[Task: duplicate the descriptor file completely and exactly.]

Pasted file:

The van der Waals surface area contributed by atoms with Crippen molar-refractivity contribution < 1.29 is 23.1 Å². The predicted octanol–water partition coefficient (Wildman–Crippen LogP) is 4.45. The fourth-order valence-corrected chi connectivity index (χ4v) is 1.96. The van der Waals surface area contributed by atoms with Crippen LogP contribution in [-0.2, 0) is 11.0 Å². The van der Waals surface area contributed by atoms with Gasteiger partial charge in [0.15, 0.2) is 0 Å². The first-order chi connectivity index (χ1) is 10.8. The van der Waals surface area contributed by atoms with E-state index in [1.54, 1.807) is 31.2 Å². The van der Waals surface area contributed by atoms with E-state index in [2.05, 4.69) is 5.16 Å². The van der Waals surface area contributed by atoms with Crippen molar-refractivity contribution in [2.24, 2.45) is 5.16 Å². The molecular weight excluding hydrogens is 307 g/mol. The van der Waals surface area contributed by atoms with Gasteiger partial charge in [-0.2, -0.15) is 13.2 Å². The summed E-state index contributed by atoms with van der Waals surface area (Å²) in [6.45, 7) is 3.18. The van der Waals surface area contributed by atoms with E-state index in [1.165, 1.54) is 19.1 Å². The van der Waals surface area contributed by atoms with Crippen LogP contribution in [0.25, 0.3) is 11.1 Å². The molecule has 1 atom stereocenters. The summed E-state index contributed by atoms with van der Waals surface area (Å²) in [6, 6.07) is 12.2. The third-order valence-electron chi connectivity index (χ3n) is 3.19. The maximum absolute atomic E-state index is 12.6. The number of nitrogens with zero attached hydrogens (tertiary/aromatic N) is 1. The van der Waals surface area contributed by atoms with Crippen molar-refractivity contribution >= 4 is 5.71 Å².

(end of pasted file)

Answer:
The van der Waals surface area contributed by atoms with Crippen molar-refractivity contribution < 1.29 is 23.1 Å². The predicted octanol–water partition coefficient (Wildman–Crippen LogP) is 4.45. The fourth-order valence-corrected chi connectivity index (χ4v) is 1.96. The van der Waals surface area contributed by atoms with Crippen LogP contribution in [-0.2, 0) is 11.0 Å². The van der Waals surface area contributed by atoms with Gasteiger partial charge in [0.15, 0.2) is 0 Å². The first-order chi connectivity index (χ1) is 10.8. The van der Waals surface area contributed by atoms with E-state index in [1.54, 1.807) is 31.2 Å². The van der Waals surface area contributed by atoms with E-state index in [2.05, 4.69) is 5.16 Å². The van der Waals surface area contributed by atoms with Crippen molar-refractivity contribution in [2.24, 2.45) is 5.16 Å². The molecular weight excluding hydrogens is 307 g/mol. The van der Waals surface area contributed by atoms with Gasteiger partial charge in [-0.2, -0.15) is 13.2 Å². The summed E-state index contributed by atoms with van der Waals surface area (Å²) in [6.45, 7) is 3.18. The van der Waals surface area contributed by atoms with E-state index in [1.165, 1.54) is 19.1 Å². The van der Waals surface area contributed by atoms with Crippen LogP contribution in [0.25, 0.3) is 11.1 Å². The molecule has 1 atom stereocenters. The summed E-state index contributed by atoms with van der Waals surface area (Å²) in [6, 6.07) is 12.2. The third-order valence-electron chi connectivity index (χ3n) is 3.19. The maximum absolute atomic E-state index is 12.6. The number of nitrogens with zero attached hydrogens (tertiary/aromatic N) is 1. The van der Waals surface area contributed by atoms with Crippen molar-refractivity contribution >= 4 is 5.71 Å².